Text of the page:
Hong Kong: IFJ condemns Hong Kong mask ban

The Hong Kong government’s use of colonial era emergency regulations to prohibit face coverings in protests adds another hurdle for press freedom for journalists who are already facing significant challenges in the island territory. The International Federation of Journalists (IFJ) and its affiliate the Hong Kong Journalist’s Association (HKJA) condemn the Hong Kong government’s continued attempts to undermine journalists’ work and the safety of media workers.

Hong Kong protester Credit: AFP

The Emergency Regulations Ordinance enacted on October 5, now bans any kind of face coverings during protests. Members of the public as well as journalists use the masks as a daily protection against the routine use of tear gas fired by Hong Kong’s police. While the government claims journalists are exempt, the HKJA has received reports that police are ordering journalists’ to remove their masks and, on occasion, forcefully removing the masks from journalists’ faces.

The Hong Kong protests which started as peaceful marches in March 2019 against a proposed extradition law, have been characterised by the routine use of tear gas by police.  Major protests began on June 9 and the first major use of tear gas by police followed on June 12. Since then, the use of tear gas has been a feature of police retaliation and control of protests and violent clashes that have ensued between pro-government protesters and political reform protesters in Hong Kong.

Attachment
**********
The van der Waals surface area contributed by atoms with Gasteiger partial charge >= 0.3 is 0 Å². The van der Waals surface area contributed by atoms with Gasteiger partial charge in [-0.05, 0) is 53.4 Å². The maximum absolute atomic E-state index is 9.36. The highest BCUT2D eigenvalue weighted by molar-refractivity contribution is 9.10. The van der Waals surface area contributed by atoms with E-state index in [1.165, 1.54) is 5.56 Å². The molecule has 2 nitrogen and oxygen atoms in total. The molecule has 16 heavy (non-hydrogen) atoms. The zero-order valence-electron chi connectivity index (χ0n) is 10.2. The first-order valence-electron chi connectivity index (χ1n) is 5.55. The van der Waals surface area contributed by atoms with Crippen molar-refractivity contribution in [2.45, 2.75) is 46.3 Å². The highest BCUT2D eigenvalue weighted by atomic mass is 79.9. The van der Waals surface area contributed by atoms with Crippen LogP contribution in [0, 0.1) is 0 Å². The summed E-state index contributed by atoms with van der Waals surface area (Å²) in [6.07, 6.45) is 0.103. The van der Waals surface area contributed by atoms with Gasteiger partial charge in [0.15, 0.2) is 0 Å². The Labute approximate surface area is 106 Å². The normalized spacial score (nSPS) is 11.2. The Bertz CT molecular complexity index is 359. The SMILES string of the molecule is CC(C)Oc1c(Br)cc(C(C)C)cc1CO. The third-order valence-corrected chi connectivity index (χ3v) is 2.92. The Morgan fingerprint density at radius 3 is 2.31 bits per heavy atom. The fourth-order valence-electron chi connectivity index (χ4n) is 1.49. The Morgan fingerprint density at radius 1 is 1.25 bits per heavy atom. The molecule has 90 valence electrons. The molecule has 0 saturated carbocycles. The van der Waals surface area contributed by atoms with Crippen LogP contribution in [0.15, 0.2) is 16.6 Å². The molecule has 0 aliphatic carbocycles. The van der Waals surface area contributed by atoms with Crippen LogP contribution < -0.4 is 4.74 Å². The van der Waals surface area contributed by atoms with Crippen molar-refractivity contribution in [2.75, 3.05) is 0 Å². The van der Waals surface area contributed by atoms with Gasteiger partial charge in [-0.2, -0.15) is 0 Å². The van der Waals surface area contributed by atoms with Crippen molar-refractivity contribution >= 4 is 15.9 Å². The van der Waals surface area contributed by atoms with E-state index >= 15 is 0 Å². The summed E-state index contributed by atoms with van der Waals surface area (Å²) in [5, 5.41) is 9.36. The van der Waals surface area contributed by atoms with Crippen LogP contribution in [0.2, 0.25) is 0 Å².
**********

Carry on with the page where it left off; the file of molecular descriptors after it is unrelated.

The HKJA reinforced that face coverings are “essential for the safety of journalists that they wore gas masks or similar facial coverings when they deem it appropriate to do so”. The attack on journalists for protecting themselves whilst reporting is a gross violation of press freedom, it added. 

The Colonial Era Emergency Regulations Ordinance was last used during riots in Hong Kong in 1967 in an attempt to quell conflict between demonstrators and  police and effectively confer power to the Chief Executive to make regulations if they believe there is an emergency or public danger.

HKJA said: “The escalating aggression, obstruction and violence at the hands of the police, faced by journalists covering the protests, makes the abuse of this regulation a very real risk to journalists and constitutes a further encroachment on press freedom in Hong Kong.

The IFJ said: “Ensuring the safety of journalists and supporting journalists work and reporting is essential to guaranteeing press freedom. The Government of Hong Kong has an obligation to journalist safety not only in word but in action. This requires the full cooperation of the Hong Kong police which has been clearly trigger happy in the use of tear gas as a means of public control.”

For further information contact IFJ Asia - Pacific on [email protected]

The IFJ represents more than 600,000 journalists in 140 countries

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